The Bayon: Spiritual Center of Angkor Thom
No other archeological site in Angkor comes close to comparing to Angkor Wat. But in 2012, the Bayon was a close second for us.
The Bayon is almost a condensed version of Angkor Wat, where all of the inner courtyards have been scrunched into narrow, open-air corridors, resulting in a closed-in, claustrophobic feel.
In this regard, the Bayon feels more like exploring the ruins of a royal residence rather than a Khmer temple complex.
And in fact, it is still a residence to multitudes, as we soon find out.
Not another visitor in sight, but we are far from alone! Over a dozen macaque monkeys are on hand to greet us upon entering.
We proceed with caution, having had enough encounters with macaques over the years to know better. However, these temple monkeys seem different — non-aggressive, relaxed, and almost joyful with knowing eyes.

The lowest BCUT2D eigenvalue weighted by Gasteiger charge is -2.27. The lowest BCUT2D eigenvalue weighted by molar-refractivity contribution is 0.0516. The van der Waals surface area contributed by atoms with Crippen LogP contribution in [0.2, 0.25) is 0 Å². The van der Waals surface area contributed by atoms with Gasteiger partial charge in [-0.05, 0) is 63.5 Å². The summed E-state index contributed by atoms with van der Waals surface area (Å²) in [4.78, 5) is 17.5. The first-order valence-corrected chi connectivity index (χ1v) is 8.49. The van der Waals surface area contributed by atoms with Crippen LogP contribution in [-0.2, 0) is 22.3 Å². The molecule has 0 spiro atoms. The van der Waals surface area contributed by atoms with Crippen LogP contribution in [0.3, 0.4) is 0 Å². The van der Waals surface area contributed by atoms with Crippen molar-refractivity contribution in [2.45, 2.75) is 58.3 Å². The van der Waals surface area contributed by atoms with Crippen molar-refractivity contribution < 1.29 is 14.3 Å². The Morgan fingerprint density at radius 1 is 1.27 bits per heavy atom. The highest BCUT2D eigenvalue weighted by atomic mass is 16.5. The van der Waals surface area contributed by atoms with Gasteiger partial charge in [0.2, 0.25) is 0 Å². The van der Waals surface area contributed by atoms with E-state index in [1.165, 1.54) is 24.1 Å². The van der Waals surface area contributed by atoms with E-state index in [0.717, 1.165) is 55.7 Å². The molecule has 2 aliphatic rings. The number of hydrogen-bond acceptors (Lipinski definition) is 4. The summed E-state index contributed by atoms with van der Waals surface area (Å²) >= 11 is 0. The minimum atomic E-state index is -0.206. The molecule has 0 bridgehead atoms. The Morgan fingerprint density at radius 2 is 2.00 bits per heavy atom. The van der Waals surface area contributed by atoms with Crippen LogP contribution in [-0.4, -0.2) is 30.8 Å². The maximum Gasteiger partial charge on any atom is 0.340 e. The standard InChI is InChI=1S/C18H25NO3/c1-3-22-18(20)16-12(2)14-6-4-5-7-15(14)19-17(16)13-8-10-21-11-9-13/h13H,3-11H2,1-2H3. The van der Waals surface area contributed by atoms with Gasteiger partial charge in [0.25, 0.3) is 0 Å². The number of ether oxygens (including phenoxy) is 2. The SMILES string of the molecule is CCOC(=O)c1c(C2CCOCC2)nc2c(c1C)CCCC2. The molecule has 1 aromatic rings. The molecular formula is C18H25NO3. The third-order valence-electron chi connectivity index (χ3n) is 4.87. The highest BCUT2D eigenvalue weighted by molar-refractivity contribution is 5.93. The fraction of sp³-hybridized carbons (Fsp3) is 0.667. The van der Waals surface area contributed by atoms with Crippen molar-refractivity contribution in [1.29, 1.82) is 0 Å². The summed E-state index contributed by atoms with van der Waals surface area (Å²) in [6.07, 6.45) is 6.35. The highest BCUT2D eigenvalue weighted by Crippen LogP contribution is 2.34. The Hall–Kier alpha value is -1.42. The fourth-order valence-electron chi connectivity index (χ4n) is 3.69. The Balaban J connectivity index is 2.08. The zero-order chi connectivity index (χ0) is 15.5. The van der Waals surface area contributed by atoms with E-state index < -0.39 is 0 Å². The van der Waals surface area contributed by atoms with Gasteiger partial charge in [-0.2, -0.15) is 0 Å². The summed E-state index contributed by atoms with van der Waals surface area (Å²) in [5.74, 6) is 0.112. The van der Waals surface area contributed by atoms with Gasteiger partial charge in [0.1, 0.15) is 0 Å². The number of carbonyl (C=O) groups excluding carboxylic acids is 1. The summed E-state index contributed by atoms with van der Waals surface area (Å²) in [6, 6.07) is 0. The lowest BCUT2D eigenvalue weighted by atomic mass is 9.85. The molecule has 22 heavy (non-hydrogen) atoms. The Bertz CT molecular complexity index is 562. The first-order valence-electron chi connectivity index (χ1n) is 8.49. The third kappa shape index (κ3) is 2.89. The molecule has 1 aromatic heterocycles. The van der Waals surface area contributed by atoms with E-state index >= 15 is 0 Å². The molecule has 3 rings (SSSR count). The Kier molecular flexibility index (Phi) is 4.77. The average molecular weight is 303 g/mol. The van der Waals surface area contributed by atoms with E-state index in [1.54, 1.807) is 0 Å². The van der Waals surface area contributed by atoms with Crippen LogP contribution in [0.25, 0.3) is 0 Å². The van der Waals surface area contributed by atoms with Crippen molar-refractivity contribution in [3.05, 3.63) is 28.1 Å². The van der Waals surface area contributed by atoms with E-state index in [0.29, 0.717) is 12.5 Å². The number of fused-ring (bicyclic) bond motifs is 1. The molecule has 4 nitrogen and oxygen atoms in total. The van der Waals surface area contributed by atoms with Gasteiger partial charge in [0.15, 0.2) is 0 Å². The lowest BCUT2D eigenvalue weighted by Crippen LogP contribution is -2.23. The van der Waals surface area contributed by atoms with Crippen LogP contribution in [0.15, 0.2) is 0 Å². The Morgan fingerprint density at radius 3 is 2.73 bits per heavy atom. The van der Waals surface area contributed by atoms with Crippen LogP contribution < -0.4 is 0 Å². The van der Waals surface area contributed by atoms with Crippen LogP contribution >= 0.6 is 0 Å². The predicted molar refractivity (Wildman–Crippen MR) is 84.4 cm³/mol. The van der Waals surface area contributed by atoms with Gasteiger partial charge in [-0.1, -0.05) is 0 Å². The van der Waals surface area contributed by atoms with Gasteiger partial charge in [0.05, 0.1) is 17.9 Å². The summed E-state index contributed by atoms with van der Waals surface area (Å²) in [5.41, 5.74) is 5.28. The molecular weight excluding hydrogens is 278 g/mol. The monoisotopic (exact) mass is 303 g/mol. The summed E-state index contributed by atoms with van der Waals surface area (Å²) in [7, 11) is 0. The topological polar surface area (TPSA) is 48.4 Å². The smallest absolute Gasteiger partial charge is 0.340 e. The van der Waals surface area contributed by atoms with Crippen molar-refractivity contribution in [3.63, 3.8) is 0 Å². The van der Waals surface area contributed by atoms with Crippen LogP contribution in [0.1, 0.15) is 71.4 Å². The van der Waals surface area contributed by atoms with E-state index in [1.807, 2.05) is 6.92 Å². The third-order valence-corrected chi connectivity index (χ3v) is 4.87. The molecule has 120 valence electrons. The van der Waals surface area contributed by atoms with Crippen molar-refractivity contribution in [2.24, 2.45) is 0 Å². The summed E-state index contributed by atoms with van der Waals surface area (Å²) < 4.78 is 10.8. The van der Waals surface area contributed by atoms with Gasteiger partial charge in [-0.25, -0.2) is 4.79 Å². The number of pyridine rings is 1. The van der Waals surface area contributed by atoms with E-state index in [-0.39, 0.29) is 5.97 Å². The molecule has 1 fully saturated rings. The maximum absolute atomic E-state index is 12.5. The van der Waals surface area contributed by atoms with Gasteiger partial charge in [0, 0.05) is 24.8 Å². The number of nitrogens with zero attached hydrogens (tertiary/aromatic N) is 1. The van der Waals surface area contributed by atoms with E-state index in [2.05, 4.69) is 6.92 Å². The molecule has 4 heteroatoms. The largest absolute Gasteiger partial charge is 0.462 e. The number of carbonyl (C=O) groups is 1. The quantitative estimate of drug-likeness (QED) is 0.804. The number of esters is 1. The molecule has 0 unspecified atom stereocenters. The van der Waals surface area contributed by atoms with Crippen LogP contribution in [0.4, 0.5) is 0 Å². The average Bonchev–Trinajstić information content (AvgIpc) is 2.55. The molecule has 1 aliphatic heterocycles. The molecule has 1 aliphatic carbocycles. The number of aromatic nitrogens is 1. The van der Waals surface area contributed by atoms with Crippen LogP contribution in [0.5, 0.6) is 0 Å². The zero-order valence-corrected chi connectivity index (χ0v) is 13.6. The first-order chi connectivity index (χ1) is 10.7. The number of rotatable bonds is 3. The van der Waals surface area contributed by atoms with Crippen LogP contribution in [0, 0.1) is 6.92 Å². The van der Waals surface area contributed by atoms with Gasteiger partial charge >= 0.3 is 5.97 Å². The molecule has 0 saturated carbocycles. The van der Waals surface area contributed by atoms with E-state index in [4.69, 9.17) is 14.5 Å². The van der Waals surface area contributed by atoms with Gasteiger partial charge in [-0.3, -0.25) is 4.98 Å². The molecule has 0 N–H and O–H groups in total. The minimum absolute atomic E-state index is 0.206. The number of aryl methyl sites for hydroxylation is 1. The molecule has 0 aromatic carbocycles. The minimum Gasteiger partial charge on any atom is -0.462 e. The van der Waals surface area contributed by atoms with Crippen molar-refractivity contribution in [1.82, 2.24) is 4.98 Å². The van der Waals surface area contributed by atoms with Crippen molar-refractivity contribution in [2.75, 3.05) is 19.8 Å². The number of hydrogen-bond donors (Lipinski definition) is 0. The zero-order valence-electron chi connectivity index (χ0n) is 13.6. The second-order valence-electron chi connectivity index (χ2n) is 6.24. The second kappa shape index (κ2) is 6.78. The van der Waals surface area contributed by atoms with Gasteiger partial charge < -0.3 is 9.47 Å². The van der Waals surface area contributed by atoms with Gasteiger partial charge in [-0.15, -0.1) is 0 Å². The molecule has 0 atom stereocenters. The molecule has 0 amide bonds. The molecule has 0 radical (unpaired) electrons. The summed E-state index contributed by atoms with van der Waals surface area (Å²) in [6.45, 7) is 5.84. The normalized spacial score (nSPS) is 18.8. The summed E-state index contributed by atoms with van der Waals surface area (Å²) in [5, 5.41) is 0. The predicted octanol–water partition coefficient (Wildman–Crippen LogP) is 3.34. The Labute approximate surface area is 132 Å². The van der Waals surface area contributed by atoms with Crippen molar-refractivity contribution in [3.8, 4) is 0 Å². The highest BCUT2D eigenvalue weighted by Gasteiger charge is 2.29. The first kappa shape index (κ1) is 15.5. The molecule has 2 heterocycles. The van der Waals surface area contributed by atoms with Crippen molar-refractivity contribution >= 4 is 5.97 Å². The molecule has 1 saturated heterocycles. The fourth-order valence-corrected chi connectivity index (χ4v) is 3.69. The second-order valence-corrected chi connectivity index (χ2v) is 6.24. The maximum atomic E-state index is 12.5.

Enlightened macaques? Reincarnated monks? It’s impossible to say.
Regardless, they seem to be unmoved by our presence and almost welcoming and ushering us to enter.
One of the defining features of the Bayon are the human faces carved into the stone towers that dominate the temple.
The Bayon derives its name from a mispronunciation of Banyan.
When it was constructed in the 12th/13th centuries, the temple’s original name was “Victory Mountain” (Jayagiri).
It was later named for the Banyan tree under which the Buddha attained enlightenment some time after its conversion to a Buddhist temple.
Noe loved this temple (what four-year-old wouldn’t?). Riley, on the other hand, voiced his displeasure throughout the tour.
The kid really wanted to walk and explore like his brother, and I don’t blame him.
However, in this particular temple with uneven surfaces, drop-offs, and Noe on the loose, it simply would have been too much for Lori and I to manage well, so we took turns wearing him.
As a result [of the constant protest and screaming], our self-guided tour of the temple ends up a lot more rushed than we would’ve liked.